TrustPower a NZX corporation, has allegedly been selling water to irrigators outside limits laid down by the 2013 amended Rakaia Water Conservation Order (WCO) says the New Zealand Federation of Freshwater Anglers (NZFFA).
“In addition evidence strongly points to other downstream consent holders abstracting Rakaia River flows beyond their consent limits,” said NZFFA president Dr Peter Trolove.
The incomplete Ecan report records how TrustPower elected to “store” water within the inaccessible part of Lake Coleridge for later sale to contracted irrigation schemes.
“TrustPower allegedly adopted this method of water budgeting unlawfully and without consent. They clearly did not follow the water harvesting formula proscribed in the amended RWCO.”
Terming it as “ scandalous”, Trolove said a National Water Conservation Order (NWCO) is the river equivalent of a National Park requiring Parliament to make changes or amendments unless the amendments can be shown to be “minor or less than minor”.
It shocked him that the excessive drawoff by the corporate TrustPower and downstream irrigators had been allowed by public agencies meant to be monitoring the WCO conditions, to happen.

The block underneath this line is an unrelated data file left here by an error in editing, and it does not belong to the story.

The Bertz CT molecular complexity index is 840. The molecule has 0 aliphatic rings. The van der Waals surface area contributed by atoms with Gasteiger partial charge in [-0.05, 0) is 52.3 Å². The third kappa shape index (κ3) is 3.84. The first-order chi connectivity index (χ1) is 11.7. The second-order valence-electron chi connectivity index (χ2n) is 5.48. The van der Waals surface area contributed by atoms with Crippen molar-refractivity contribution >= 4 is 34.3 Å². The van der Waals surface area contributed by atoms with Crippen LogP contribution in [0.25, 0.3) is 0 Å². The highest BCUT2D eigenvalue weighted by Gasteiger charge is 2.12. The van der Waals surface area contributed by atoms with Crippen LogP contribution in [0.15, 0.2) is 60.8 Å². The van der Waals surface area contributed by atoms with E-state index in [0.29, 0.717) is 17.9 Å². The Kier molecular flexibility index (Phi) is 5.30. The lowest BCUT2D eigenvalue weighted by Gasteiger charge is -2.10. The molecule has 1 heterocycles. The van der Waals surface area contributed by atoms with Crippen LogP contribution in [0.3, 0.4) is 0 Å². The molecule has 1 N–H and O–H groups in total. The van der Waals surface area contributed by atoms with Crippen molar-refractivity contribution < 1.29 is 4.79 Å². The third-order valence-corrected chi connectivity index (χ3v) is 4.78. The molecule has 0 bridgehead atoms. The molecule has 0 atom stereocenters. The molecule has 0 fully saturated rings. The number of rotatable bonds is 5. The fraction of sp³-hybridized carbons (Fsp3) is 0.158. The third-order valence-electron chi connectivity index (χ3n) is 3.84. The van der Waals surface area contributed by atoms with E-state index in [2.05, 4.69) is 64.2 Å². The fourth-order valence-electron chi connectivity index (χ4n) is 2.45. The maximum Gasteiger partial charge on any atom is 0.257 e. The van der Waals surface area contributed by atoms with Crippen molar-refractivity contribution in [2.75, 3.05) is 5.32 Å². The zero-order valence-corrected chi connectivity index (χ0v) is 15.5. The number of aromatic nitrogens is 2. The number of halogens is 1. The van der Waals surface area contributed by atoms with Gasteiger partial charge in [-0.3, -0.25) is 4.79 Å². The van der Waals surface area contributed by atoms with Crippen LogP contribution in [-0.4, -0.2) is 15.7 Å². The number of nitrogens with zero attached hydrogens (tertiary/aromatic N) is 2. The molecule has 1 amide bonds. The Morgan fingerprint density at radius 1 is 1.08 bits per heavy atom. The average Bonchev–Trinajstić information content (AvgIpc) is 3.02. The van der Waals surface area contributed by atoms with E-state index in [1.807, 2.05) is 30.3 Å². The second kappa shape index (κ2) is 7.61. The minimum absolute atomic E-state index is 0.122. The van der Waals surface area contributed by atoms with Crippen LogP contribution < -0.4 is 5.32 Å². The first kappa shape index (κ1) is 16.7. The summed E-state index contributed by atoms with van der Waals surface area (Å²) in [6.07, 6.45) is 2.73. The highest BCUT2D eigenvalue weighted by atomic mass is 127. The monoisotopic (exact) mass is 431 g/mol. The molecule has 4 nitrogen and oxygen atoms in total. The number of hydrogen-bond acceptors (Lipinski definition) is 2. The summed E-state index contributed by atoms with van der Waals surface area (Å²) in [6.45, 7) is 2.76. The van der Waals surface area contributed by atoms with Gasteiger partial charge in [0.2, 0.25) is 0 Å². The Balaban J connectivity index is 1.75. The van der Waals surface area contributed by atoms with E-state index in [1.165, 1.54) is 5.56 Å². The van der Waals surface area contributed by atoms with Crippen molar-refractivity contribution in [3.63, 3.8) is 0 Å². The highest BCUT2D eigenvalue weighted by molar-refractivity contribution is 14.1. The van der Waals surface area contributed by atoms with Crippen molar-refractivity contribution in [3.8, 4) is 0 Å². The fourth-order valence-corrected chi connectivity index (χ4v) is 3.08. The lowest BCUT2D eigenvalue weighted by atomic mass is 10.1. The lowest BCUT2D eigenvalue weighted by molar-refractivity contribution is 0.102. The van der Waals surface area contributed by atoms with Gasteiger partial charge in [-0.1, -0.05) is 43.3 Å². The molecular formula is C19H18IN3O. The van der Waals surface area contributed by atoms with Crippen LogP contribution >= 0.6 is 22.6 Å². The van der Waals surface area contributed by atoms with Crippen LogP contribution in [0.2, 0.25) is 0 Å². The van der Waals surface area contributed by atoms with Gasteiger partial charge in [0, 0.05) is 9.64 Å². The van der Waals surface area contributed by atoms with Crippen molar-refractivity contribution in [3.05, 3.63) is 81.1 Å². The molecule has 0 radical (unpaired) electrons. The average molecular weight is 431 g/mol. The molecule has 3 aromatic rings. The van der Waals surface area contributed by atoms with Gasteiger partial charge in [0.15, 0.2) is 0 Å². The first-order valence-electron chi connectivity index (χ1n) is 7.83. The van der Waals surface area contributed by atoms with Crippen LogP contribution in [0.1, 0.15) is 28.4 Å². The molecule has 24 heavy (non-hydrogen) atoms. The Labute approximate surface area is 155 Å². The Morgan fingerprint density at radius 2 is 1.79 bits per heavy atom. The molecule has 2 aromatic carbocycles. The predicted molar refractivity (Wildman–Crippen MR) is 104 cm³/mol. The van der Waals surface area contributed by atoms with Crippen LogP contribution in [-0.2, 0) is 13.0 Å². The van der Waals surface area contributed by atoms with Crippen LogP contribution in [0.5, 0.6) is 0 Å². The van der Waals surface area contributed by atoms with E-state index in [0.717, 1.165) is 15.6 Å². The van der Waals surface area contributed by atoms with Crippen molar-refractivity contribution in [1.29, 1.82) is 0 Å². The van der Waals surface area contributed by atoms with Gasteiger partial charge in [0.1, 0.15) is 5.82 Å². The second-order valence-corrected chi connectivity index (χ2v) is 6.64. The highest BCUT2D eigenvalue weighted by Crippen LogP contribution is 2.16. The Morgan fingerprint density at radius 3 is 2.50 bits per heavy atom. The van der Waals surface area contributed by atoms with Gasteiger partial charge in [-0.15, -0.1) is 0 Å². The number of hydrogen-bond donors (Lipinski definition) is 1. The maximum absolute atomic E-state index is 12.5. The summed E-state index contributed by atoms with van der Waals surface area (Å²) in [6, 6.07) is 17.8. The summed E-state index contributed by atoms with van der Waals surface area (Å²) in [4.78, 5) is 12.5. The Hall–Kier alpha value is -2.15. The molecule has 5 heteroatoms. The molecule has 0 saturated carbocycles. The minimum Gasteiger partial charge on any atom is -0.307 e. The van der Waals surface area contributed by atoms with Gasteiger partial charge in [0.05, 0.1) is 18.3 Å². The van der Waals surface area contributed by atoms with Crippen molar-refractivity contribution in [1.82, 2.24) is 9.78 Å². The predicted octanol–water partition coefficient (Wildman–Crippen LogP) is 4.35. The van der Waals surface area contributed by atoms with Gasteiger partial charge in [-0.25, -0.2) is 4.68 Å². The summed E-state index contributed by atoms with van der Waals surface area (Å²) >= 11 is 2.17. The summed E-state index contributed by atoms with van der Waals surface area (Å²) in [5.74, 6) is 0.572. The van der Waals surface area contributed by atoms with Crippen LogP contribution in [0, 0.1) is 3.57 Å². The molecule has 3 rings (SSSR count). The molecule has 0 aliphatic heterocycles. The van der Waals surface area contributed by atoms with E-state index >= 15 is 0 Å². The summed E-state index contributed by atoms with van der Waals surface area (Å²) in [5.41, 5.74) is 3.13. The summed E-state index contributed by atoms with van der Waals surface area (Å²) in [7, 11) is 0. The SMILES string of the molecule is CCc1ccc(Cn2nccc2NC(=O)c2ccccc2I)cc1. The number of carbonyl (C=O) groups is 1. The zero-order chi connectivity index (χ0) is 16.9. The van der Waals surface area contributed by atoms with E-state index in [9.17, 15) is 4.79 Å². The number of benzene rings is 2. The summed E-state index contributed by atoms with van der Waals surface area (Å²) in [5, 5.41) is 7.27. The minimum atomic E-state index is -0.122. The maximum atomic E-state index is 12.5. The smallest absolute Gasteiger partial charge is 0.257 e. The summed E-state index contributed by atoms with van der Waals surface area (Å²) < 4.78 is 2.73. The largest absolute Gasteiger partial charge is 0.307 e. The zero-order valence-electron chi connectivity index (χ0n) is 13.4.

“Environment Canterbury, the body who managed the consenting process for the Lake Coleridge Project and the other consents to abstract water from a river with a National Water Conservation Order NWCO has been either negligent, incompetent, complicit, or simply derelict in its duty as legislated in the RMA 1991.”
After the RWCO was amended there has been unequivocal evidence that the recreational fisheries, native fisheries, outstanding landscapes and jet boating have all suffered major or critical environmental effects.
“These are the key elements the original NWCO Rakaia River 1988 was enacted to protect,” said Trolove.
He also targeted the lack of interest and involvement by the Department of Conservation and the Ministry for the Environment.
Enquiries to the Minister for the Environment David Parker resulted in no support for rectifying the “scandalous” situation.
Contact: Dr Peter Trolove (03) 324 2779 or 029 779 0295
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